- Bioinformatics: The interdisciplinary scientific field that develops methods for storing, retrieving, organizing and analyzing biological data. A major activity in bioinformatics is to develop software tools to generate useful biological knowledge.
- Biophysics: The study of biological processes by applying the theories and methods traditionally used in the physical sciences
- Biotechnology: The study of the manipulation of living matter, including genetic modification and synthetic biology
- Botany: The study of plants
- Cell biology: The study of the cell as a complete unit, and the molecular and chemical interactions that occur within a living cell
- Developmental biology: The study of the processes through which an organism forms, from zygote to full structure.
- Ecology: The study of the interactions of living organisms with one another and with the non-living elements of their environment.
- Entomology: The study of insects
- Epidemiology: a major component of public health research, studying factors affecting the health of populations
- Ethology: The study of animal behavior
- Evolutionary biology: The study of the origin and descent of species over time
- Genetics: The study of genes and heredity.
- Hematology (also known as Haematology): The study of blood and blood-forming organs.
- Microbiology: The study of microscopic organisms (microorganisms) and their interactions with other living organisms
- Molecular biology: The study of biology and biological functions at the molecular level, some cross over with biochemistry
- Neuroscience: The study of the nervous system
- Physiology: The study of the functioning of living organisms and the organs and parts of living organisms
- Population biology: The study of groups of conspecific organisms
- Structural biology: a branch of molecular biology, biochemistry, and biophysics concerned with the molecular structure of biological macromolecules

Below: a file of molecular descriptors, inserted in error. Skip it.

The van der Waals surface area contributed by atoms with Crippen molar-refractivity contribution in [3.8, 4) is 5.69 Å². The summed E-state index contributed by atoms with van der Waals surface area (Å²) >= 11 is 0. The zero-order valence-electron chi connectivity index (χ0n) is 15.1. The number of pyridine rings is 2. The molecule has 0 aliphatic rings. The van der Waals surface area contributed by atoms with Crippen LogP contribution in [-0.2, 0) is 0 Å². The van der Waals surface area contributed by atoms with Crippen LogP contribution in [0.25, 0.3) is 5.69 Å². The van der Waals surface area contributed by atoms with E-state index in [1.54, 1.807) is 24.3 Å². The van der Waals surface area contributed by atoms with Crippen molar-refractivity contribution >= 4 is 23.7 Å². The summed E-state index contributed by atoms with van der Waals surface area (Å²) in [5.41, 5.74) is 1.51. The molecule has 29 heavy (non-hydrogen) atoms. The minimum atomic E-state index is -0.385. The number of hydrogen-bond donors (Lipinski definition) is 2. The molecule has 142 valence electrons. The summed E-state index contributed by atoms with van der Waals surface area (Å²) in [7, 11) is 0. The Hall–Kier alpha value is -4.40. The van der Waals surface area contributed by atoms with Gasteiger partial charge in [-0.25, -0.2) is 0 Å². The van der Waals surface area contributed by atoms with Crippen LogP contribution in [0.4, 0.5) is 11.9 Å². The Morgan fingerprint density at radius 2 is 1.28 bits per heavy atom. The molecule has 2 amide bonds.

- Toxicology: The study of the effects of chemicals on living organisms
- Zoology: The study of animals, including classification, physiology, development, and behavior.
Medicine is the basic applied science or practice of the diagnosis, treatment, and prevention of diseases. It is related to health and prevention methodologies of illness. Here are some more life science branches in Medical Sciences.
- Anesthesiology: The branch of medicine that deals with life support and anesthesia during surgery.
- Cardiology: The branch of medicine that deals with disorders of the heart and the blood vessels.
- Dermatology: The branch of medicine that deals with the skin, its structure, functions, and diseases.
- Endocrinology: The branch of medicine that deals with disorders of the endocrine system.
- Gastroenterology: The branch of medicine that deals with the study and care of the digestive system.
- Gynecology: The branch of medicine that deals with the health of the female reproductive systems and the breasts.
- Hematology: The branch of medicine that deals with the blood and the circulatory system.
- Hepatology: The branch of medicine that deals with the liver, gallbladder and the biliary system.
- Neurology: The branch of medicine that deals with the brain and the nervous system.
- Nephrology: The branch of medicine which deals with the kidneys.
- Oncology: It is the branch of medicine that studies of cancer.
- Ophthalmology: The branch of medicine that deals with the eyes.